Eternal wisdom, my friend. And 80% of my blogging joy comes from reading posts by wise, fabulous colleagues and friends like you!
I probably wear 5% of my wardrobe…I keep reducing it, and I’ve haven’t purchased anything but “undergirding” necessities since before the pandemic, but I still have an aspirational wardrobe.
Your posts reminds me that I need to walk the talk, and that means applying Pareto to my clipped articles on organizing!
Great article! I like the tip about turning your clothes around in the closet! That’s a great way to see how you’re actually using your clothes.
Thanks, Katherine! Will you give it a try?
It’s pretty wild how this principle really affects all of our lives. It is helpful to keep in mind when you are trying to make decluttering decisions – in all these different areas that you mention.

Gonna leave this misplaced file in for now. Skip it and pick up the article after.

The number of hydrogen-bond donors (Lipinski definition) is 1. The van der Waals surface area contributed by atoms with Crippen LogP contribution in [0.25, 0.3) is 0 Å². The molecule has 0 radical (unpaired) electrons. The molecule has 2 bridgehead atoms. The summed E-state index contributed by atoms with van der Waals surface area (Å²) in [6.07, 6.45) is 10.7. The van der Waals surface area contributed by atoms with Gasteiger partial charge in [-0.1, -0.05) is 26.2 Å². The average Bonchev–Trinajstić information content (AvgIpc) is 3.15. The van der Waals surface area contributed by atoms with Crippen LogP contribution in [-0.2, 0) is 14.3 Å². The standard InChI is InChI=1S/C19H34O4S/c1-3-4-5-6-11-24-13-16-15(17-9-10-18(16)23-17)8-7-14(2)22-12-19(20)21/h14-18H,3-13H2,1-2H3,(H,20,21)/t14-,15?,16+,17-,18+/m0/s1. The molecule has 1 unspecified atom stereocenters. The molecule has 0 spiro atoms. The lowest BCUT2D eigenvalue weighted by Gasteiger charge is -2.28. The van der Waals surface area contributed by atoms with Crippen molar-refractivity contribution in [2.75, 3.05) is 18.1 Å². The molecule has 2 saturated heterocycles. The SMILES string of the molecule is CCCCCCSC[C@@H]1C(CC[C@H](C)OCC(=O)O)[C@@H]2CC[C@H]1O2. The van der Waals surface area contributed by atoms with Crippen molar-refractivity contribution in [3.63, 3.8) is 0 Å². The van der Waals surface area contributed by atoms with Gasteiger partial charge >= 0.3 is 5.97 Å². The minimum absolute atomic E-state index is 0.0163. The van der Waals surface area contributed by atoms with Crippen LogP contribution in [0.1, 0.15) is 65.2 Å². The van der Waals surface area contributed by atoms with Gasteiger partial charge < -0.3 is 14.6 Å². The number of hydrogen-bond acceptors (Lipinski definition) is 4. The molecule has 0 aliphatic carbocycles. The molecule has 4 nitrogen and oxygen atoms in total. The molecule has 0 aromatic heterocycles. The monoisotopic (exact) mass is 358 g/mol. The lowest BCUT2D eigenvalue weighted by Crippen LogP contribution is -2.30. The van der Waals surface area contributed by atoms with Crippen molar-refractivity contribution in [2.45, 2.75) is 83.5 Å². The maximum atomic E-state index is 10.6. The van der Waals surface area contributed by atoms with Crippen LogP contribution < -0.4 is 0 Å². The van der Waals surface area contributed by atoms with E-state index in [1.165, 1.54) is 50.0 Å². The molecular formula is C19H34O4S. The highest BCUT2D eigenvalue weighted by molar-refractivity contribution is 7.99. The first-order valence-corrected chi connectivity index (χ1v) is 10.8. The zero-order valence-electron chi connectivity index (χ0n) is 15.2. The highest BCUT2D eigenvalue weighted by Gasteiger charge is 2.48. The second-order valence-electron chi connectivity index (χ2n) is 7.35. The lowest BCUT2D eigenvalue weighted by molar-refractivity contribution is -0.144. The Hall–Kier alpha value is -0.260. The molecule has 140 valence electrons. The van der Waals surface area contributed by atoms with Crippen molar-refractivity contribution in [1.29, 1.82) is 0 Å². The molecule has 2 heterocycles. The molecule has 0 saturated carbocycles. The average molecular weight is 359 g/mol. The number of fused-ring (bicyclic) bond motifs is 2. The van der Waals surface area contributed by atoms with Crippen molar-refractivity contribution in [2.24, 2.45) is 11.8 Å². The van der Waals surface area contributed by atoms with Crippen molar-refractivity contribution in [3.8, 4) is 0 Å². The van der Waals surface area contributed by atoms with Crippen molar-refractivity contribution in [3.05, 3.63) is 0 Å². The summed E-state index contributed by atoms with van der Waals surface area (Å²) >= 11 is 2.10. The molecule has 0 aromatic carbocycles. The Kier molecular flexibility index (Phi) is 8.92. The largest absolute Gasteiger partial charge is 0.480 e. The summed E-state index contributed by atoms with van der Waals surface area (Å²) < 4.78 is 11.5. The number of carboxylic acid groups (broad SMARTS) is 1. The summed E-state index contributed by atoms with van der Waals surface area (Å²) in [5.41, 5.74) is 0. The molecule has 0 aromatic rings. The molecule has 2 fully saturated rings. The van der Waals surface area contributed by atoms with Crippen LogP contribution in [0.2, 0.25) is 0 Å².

I think paperwork is the hardest because you aren’t sure which 20% you need. This is when guidelines are helpful. When it comes to the rest, go with your heart. Prioritize your space and time for the 20% you really love, right?
Right! And being aware of the 20% helps us focus on the 20%.
The 80/20 rule is so useful and I mention it frequently with clients. It helps a lot during the editing phase. I’ve noticed it in my own life too with clothing, food in the pantry, papers in my filing cabinets, “stuff” in the garage, linens in the linen closet, clothes packed on a trip, and the list goes on.
The unused or less used 80% is where I focus when it’s edit time. I know the things I use frequently. And the rest. Well it’s either just taking up space, or there’s a reason I have it, even if it gets less of my attention. But when it’s in the never need, refer to, want, categories, it’s time to say good bye.